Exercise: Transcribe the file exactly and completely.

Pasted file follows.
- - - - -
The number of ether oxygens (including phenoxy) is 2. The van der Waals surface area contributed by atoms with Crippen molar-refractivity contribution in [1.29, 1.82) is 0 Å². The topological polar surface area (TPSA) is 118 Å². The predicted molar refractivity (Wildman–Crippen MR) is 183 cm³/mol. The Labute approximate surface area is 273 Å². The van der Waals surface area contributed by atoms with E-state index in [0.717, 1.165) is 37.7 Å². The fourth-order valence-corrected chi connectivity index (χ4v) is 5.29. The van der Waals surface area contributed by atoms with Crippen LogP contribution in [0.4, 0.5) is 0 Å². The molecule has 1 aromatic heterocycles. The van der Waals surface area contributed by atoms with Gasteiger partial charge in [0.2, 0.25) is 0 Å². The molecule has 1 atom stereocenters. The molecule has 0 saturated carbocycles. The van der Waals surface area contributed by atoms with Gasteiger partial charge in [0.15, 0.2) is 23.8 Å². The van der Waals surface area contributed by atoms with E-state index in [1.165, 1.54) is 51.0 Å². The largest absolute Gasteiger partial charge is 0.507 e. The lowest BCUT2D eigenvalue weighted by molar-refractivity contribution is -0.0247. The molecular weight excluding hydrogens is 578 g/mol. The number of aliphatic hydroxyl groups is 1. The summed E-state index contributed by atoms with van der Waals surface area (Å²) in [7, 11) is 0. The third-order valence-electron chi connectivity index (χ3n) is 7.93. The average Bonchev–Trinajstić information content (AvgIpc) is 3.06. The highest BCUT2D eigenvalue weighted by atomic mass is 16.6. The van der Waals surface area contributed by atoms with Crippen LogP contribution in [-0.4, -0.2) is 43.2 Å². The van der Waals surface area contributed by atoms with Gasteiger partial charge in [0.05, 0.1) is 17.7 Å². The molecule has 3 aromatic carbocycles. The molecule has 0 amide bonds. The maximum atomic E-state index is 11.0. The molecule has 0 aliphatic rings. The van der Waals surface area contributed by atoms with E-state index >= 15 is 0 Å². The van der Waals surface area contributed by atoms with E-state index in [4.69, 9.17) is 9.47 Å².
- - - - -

The number of ether oxygens (including phenoxy) is 2. The van der Waals surface area contributed by atoms with Crippen molar-refractivity contribution in [1.29, 1.82) is 0 Å². The topological polar surface area (TPSA) is 118 Å². The predicted molar refractivity (Wildman–Crippen MR) is 183 cm³/mol. The Labute approximate surface area is 273 Å². The van der Waals surface area contributed by atoms with E-state index in [0.717, 1.165) is 37.7 Å². The fourth-order valence-corrected chi connectivity index (χ4v) is 5.29. The van der Waals surface area contributed by atoms with Crippen LogP contribution in [0.4, 0.5) is 0 Å². The molecule has 1 aromatic heterocycles. The van der Waals surface area contributed by atoms with Gasteiger partial charge in [0.2, 0.25) is 0 Å². The molecule has 1 atom stereocenters. The molecule has 0 saturated carbocycles. The van der Waals surface area contributed by atoms with Gasteiger partial charge in [0.15, 0.2) is 23.8 Å². The van der Waals surface area contributed by atoms with E-state index in [1.165, 1.54) is 51.0 Å². The largest absolute Gasteiger partial charge is 0.507 e. The lowest BCUT2D eigenvalue weighted by molar-refractivity contribution is -0.0247. The molecular weight excluding hydrogens is 578 g/mol. The number of aliphatic hydroxyl groups is 1. The summed E-state index contributed by atoms with van der Waals surface area (Å²) in [7, 11) is 0. The third-order valence-electron chi connectivity index (χ3n) is 7.93. The average Bonchev–Trinajstić information content (AvgIpc) is 3.06. The highest BCUT2D eigenvalue weighted by atomic mass is 16.6. The van der Waals surface area contributed by atoms with Crippen LogP contribution in [-0.4, -0.2) is 43.2 Å². The van der Waals surface area contributed by atoms with Gasteiger partial charge in [0.05, 0.1) is 17.7 Å². The molecule has 3 aromatic carbocycles. The molecule has 0 amide bonds. The maximum atomic E-state index is 11.0. The molecule has 0 aliphatic rings. The van der Waals surface area contributed by atoms with E-state index >= 15 is 0 Å². The van der Waals surface area contributed by atoms with E-state index in [4.69, 9.17) is 9.47 Å².